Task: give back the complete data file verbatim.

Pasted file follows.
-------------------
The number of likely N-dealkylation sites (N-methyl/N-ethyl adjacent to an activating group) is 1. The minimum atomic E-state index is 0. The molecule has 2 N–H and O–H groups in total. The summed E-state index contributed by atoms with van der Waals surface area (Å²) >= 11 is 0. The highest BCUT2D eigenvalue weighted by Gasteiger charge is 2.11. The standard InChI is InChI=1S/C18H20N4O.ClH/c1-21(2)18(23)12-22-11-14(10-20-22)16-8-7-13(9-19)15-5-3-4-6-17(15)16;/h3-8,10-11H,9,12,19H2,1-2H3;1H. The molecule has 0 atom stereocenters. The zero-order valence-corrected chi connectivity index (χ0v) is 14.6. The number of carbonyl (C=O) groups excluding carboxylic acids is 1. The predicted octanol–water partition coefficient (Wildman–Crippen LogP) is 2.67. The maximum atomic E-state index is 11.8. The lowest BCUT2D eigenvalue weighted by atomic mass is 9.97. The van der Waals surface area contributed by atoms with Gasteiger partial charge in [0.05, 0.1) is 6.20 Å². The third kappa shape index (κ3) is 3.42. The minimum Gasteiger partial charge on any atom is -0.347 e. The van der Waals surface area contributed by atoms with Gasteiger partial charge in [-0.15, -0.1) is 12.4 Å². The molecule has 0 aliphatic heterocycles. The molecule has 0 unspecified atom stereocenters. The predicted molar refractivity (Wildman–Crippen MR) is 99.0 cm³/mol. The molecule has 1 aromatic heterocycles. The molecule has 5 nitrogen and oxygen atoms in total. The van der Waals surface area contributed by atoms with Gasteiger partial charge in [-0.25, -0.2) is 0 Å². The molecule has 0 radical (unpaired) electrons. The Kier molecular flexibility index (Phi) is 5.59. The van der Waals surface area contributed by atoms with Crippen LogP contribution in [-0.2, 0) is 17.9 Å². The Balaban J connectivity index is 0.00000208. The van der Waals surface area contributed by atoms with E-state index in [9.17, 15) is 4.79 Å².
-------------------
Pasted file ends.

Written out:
The number of likely N-dealkylation sites (N-methyl/N-ethyl adjacent to an activating group) is 1. The minimum atomic E-state index is 0. The molecule has 2 N–H and O–H groups in total. The summed E-state index contributed by atoms with van der Waals surface area (Å²) >= 11 is 0. The highest BCUT2D eigenvalue weighted by Gasteiger charge is 2.11. The standard InChI is InChI=1S/C18H20N4O.ClH/c1-21(2)18(23)12-22-11-14(10-20-22)16-8-7-13(9-19)15-5-3-4-6-17(15)16;/h3-8,10-11H,9,12,19H2,1-2H3;1H. The molecule has 0 atom stereocenters. The zero-order valence-corrected chi connectivity index (χ0v) is 14.6. The number of carbonyl (C=O) groups excluding carboxylic acids is 1. The predicted octanol–water partition coefficient (Wildman–Crippen LogP) is 2.67. The maximum atomic E-state index is 11.8. The lowest BCUT2D eigenvalue weighted by atomic mass is 9.97. The van der Waals surface area contributed by atoms with Gasteiger partial charge in [0.05, 0.1) is 6.20 Å². The third kappa shape index (κ3) is 3.42. The minimum Gasteiger partial charge on any atom is -0.347 e. The van der Waals surface area contributed by atoms with Gasteiger partial charge in [-0.15, -0.1) is 12.4 Å². The molecule has 0 aliphatic heterocycles. The molecule has 0 unspecified atom stereocenters. The predicted molar refractivity (Wildman–Crippen MR) is 99.0 cm³/mol. The molecule has 1 aromatic heterocycles. The molecule has 5 nitrogen and oxygen atoms in total. The van der Waals surface area contributed by atoms with Gasteiger partial charge in [-0.25, -0.2) is 0 Å². The molecule has 0 radical (unpaired) electrons. The Kier molecular flexibility index (Phi) is 5.59. The van der Waals surface area contributed by atoms with Crippen LogP contribution in [-0.2, 0) is 17.9 Å². The Balaban J connectivity index is 0.00000208. The van der Waals surface area contributed by atoms with E-state index in [9.17, 15) is 4.79 Å².